Sunday, August 07, 2005

The Joy of Vacation

I just returned from a vacation. Two weeks in beautiful Glacier National Park. I spent the time with some friends hiking in the back country, away from work, technology, the concerns of daily life. It was a great reprieve from the ordinary.

Two weeks is important as far as vacation times go. I've heard it said, and maintain the philosophy to this day, that two week vacation is really the minimum time one should spend on a trip in order for it to be considered true time off.

There are several reasons for this. The first, being that one doesn't really stop thinking about work, etc. for at about a week. There's always that little piece of work left on one's desk that seems to sit in the back of one's mind, calling, whispering, trying to gather the brain's attention for just one more moment of processing. It takes a week for that thinking to just be deprioritized.

The best way, in my opinion, to help along this depriorization process is to keep one's brain very busy (or at least very tired) through a lot of activity. Spend the first week going to the museums, walking the streets, seeing the sights and enjoying the food. Exhaust one's self.

Now, the second week comes along. One has seen many of the sights, walked dozens of miles, and pretty much worn out feet, limbs, etc. Normally people who only take a week off have to head back to work come Monday. But those who still have that next week off can begin to relax. Now is the time to go to a cafe and enjoy a three hour coffee whilst reading a novel. It's the week to enjoy sitting on a porch and savoring a well earned beer while watching the world go by.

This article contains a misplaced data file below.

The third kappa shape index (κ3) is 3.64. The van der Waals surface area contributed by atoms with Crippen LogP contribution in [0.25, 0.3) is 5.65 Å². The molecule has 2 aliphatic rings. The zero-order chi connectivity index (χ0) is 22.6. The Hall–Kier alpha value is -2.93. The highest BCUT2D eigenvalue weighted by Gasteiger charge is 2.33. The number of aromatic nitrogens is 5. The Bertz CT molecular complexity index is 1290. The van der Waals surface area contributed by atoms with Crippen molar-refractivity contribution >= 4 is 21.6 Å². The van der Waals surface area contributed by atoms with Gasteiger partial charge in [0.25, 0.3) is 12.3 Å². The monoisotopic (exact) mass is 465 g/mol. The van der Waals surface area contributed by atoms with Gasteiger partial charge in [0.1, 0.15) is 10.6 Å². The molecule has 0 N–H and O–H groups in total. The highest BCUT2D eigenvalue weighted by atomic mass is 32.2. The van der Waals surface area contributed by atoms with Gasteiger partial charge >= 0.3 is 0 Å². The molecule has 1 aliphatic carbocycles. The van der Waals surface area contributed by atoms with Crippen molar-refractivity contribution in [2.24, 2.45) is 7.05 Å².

That first week as taken all the thoughts of work and the real world and replaced them with the new experience, the sights and sounds of the foreign place. It broadens the horizons and opens up new avenues of thinking. It makes for a wonderful time to starting thinking of new projects, such as ideas for that business one would like to start, or a new novel, or a new painting, or, perhaps, just a new way to rearrange the furniture.

This leads to a question: how are people supposed to have the ability to take this extended vacation and still be able to take time off for the little things. The majority of US companies only give two weeks of vacation. Employees need to start working towards getting more vacation, instead of working towards more money. A large portion of quality of life seems to come from quantity of free-time, not just quantity of free spending cash.

As for me, I find that after a vacation, my writing level tends to spike. I get about four good months before things start to fall off. So a two week vacation every six months seems to be a really good idea.

Oh, where to go next...

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